Venezuela’s Economic Crisis

The South American country of Venezuela is currently facing the most serious economic crisis of any Latin American country. President Nicolas Maduro, the successor to Hugo Chavez, recently declared a state of emergency in the country. According to Forbes, inflation will likely top 400% this year, and many parts of the the country are already seeing a lack of electricity access. Matt O’Brien of the Washington Post recently stated, “[Venezuela] has the world’s worst economic growth, worst inflation and ninth-worst unemployment rate right now. It also has the second-worst murder rate, and an infant mortality rate at public hospitals that’s gotten 100 times worse itself the past four years.”

As if this weren’t enough, major corporations in Venezuela are having to shut down, putting tens, or even hundreds, of thousands of Venezuelans out of work. The country’s largest beer company Alimentos Polar—responsible for 80% of the country’s beer supply—recently had to shut down all of its beer plants after months of struggling to buy malted barley for production. As a result, the country has added whiskey to its list of rationed goods, which already includes basic grocery items like milk, flour, vegetable oil, toilet paper, and laundry detergent. Coca-Cola has been struggling there as well, as the company cannot buy sugar to keep producing its soda.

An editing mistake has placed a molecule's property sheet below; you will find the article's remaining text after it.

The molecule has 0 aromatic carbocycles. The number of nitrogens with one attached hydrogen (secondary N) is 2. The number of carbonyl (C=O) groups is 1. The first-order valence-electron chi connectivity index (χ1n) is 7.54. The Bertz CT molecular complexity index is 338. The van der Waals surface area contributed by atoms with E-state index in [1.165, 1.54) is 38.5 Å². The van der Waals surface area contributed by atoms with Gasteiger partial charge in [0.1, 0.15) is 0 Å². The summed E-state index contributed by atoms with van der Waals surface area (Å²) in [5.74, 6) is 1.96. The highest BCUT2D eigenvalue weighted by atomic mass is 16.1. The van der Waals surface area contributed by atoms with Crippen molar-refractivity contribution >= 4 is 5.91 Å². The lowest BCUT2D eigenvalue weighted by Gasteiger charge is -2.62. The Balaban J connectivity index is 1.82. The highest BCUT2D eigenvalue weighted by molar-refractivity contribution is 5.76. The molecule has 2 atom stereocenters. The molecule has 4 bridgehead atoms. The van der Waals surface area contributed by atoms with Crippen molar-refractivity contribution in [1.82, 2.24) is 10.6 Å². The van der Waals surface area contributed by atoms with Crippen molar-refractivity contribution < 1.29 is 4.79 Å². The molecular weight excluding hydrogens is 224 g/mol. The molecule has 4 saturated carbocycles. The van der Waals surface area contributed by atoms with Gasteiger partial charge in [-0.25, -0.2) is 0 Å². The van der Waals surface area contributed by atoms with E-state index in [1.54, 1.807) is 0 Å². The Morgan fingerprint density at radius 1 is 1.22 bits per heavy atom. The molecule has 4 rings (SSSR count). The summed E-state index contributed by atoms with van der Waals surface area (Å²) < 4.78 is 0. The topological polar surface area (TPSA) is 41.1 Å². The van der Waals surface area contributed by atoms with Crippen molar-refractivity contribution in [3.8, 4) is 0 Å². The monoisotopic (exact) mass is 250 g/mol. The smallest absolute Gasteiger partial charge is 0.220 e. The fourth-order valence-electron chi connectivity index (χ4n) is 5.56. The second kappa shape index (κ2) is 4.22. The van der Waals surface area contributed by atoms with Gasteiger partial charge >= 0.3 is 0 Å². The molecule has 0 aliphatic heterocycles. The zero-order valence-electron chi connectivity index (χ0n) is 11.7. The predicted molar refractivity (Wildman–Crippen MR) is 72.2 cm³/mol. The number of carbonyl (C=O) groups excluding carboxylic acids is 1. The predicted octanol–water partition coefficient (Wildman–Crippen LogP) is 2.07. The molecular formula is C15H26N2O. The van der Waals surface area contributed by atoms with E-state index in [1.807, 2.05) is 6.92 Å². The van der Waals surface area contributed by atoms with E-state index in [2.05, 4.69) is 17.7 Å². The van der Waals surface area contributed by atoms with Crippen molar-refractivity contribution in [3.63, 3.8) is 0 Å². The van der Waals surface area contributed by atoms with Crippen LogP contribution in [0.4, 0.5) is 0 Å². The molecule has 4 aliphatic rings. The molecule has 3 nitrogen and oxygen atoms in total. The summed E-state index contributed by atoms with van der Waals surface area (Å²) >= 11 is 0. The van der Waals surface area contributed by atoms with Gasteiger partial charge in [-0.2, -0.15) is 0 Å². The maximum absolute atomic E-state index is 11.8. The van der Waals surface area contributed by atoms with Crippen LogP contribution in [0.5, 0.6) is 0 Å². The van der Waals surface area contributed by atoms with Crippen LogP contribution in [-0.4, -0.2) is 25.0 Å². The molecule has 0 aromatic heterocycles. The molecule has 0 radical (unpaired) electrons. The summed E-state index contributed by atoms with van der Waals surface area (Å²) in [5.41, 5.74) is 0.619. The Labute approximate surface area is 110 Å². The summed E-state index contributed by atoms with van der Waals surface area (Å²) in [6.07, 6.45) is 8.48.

Currency-wise, the Venezuelan bolívar has lost 99% of its value over the past four and a half years. The currency there is so weak that it would make more economic sense to use paper currency as a dinner napkin than it would to actually purchase napkins—at least that’s what one viral picture of a man holding a greasy empanada with a $2 Venezuelan bolivar bill would indicate.

Economic instability in the country has led to water and electricity rationing; riots over food shortages; rising levels of violent crime; and a decline in the quality of hospital care, leading to a spike in the number of preventable deaths. Even more, Venezuela is seeing more and more anti-government protests, which could ultimately end in the removal of President Maduro from office by means of a recall referendum (or by violence if the referendum continues to be blocked by Maduro’s control of the judiciary).

According to Latin America analyst Grant Sunderland, who was recently interview for Forbes, any solution to the current economic situation will require aid from either a multilateral institution or a foreign partner. Major capital investments could help restore the country’s industrial production capabilities, but major reform will be required to attract investors.